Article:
Adobe Reader fonts

hankzane's picture

As some people know, Adobe Reader 7 comes with Minion Pro and Myriad Pro typefaces. What exactly are the limitations on the usage of these font files? Can I use them for whatever I want as long as they stay on the computer where I installed Adobe Reader?

(No, I'm not going to read any EULAs.)

Gunther's picture

sergej wrote:

(No, I’m not going to read any EULAs.)

I have read it (although the German version), and one section made me wondering:

2.5 No modification. […] You are not authorized to integrate or use the Software with any (a) plug-in software not developed in accordance with the Adobe Integration Key License Agreement or (b) other software or enhancement to programmatically interface with the Software for the purpose of (i) saving data locally (on the same Computer), except when allowed through the use of Document Feature(s) that have been activated using enabling technology from Adobe, (ii) creating a file that contains data (e.g., an XML or comments file), or (iii) saving modifications to a PDF file.

Does a desktop publishing system that generates PDF files (with the included fonts) programmatically interface with the Adobe Reader?

By the way: Did someone compare the included fonts with their commercial counterparts? I remember that one version of the Microsoft Reader came with Frutiger but this included font had a very bad kerning (if at all) so it was quite useless outside this application.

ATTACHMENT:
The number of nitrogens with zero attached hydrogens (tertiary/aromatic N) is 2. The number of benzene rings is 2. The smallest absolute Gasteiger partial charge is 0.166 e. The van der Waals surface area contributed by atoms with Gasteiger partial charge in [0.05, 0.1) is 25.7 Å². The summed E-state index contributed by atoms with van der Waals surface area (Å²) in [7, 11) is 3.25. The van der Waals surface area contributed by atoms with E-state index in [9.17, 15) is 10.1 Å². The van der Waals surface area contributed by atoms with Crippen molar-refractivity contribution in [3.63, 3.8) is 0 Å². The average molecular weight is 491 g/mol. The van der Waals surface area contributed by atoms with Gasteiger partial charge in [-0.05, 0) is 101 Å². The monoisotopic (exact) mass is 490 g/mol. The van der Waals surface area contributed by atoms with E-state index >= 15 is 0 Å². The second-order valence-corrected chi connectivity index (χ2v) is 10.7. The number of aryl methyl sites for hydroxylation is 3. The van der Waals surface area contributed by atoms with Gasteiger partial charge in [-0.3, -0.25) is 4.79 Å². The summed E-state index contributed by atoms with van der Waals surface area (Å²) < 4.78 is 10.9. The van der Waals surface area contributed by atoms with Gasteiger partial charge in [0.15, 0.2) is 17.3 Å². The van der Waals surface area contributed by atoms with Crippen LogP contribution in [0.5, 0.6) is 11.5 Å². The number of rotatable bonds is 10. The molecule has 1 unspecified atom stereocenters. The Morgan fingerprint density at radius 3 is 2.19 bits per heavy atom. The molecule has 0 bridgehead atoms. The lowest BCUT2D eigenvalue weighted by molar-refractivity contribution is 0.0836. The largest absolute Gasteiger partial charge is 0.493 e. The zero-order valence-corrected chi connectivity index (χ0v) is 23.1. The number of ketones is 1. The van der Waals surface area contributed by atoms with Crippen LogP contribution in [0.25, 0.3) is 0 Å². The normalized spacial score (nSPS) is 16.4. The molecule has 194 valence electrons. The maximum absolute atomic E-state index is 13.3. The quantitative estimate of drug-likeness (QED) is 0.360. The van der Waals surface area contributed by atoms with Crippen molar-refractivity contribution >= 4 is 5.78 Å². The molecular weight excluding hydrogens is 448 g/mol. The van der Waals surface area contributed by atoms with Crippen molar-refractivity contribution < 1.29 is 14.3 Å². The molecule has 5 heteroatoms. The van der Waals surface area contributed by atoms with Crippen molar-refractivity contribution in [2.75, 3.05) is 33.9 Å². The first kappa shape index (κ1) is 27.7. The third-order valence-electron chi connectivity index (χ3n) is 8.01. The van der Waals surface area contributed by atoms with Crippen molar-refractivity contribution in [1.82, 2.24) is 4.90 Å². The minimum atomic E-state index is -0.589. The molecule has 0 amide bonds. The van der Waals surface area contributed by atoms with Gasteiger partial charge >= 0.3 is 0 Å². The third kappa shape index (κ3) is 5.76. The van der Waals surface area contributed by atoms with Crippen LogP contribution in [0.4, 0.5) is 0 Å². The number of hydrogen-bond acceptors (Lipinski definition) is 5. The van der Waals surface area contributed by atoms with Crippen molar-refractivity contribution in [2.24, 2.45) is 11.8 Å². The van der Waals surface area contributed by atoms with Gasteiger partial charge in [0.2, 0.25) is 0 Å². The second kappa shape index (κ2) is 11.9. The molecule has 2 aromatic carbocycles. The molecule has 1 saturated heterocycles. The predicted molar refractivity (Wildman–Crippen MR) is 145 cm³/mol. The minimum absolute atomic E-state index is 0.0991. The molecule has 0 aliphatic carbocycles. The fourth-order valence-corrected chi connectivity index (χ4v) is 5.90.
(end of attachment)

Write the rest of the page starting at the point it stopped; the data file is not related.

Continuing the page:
Gunther

hankzane's picture

The mumbo-jumbo you quote is why cannot be bothered with EULAs. I take it for granted no modification is allowed, but I don't consider that usage so it doesn't matter in this case. I want to know whether I can publish a book using the included fonts, for example. Is anyone going to stop me?

Glyn Adgie's picture

This business of high quality fonts bundled with Acrobat Reader 7.0 has set me wondering. I do not like mumbo-jumbo any more than Sergej, but I thought it worth a look, in case it is OK to use the bundled fonts in the normal way.

When I first installed Acrobat Reader 7.0 on Linux, it was a pre-release version or something, available on an Adobe ftp site, but not through their usual download area. This version had a short license agreement about the fonts, as below:

The font software contained in this package is being licensed to you solely
for use with the Adobe Acrobat Reader product ("Acrobat Reader") subject to
the terms and conditions of the Electronic End User License Agreement
accompanying the Acrobat Reader.

I assumed from this that you are not allowed to use the fonts in any other application, so I did not make them accessible to my other applications. I did not read the main EULA.

Since the first install, my Linux distribution has packaged Acrobat Reader 7.0, and I am now using the packaged version. I looked for the font license, to post it here, but I could not find it. I had an old system with the original Acrobat installation on it, and copied the license stuff from there. Having read the old EULA, it looked as if it was OK to distrubute the fonts to others by embedding. You could also distribute the fonts to, say, a print company, provided they have a valid license for the fonts. These are the clauses about the fonts: